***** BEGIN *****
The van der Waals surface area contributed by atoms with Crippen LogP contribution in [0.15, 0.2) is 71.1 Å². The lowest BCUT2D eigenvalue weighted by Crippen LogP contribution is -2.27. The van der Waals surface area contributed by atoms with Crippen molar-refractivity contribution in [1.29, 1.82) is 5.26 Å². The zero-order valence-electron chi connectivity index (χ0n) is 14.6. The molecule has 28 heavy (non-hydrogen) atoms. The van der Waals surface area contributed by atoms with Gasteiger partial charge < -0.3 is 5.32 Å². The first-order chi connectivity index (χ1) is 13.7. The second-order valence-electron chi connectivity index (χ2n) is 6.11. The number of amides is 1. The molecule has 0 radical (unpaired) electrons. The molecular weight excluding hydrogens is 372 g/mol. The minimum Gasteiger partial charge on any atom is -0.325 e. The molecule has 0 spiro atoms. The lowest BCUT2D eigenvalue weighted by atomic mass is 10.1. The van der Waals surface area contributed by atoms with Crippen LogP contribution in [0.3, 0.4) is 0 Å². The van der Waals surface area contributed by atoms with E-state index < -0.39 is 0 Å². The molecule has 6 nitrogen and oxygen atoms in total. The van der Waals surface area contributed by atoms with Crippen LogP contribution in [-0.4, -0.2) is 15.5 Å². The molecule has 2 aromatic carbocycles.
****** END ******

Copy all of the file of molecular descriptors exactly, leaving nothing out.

The van der Waals surface area contributed by atoms with Crippen LogP contribution in [0.15, 0.2) is 71.1 Å². The lowest BCUT2D eigenvalue weighted by Crippen LogP contribution is -2.27. The van der Waals surface area contributed by atoms with Crippen molar-refractivity contribution in [1.29, 1.82) is 5.26 Å². The zero-order valence-electron chi connectivity index (χ0n) is 14.6. The molecule has 28 heavy (non-hydrogen) atoms. The van der Waals surface area contributed by atoms with Gasteiger partial charge < -0.3 is 5.32 Å². The first-order chi connectivity index (χ1) is 13.7. The second-order valence-electron chi connectivity index (χ2n) is 6.11. The number of amides is 1. The molecule has 0 radical (unpaired) electrons. The molecular weight excluding hydrogens is 372 g/mol. The minimum Gasteiger partial charge on any atom is -0.325 e. The molecule has 0 spiro atoms. The lowest BCUT2D eigenvalue weighted by atomic mass is 10.1. The van der Waals surface area contributed by atoms with Crippen LogP contribution in [0.3, 0.4) is 0 Å². The van der Waals surface area contributed by atoms with E-state index < -0.39 is 0 Å². The molecule has 6 nitrogen and oxygen atoms in total. The van der Waals surface area contributed by atoms with Crippen LogP contribution in [-0.4, -0.2) is 15.5 Å². The molecule has 2 aromatic carbocycles.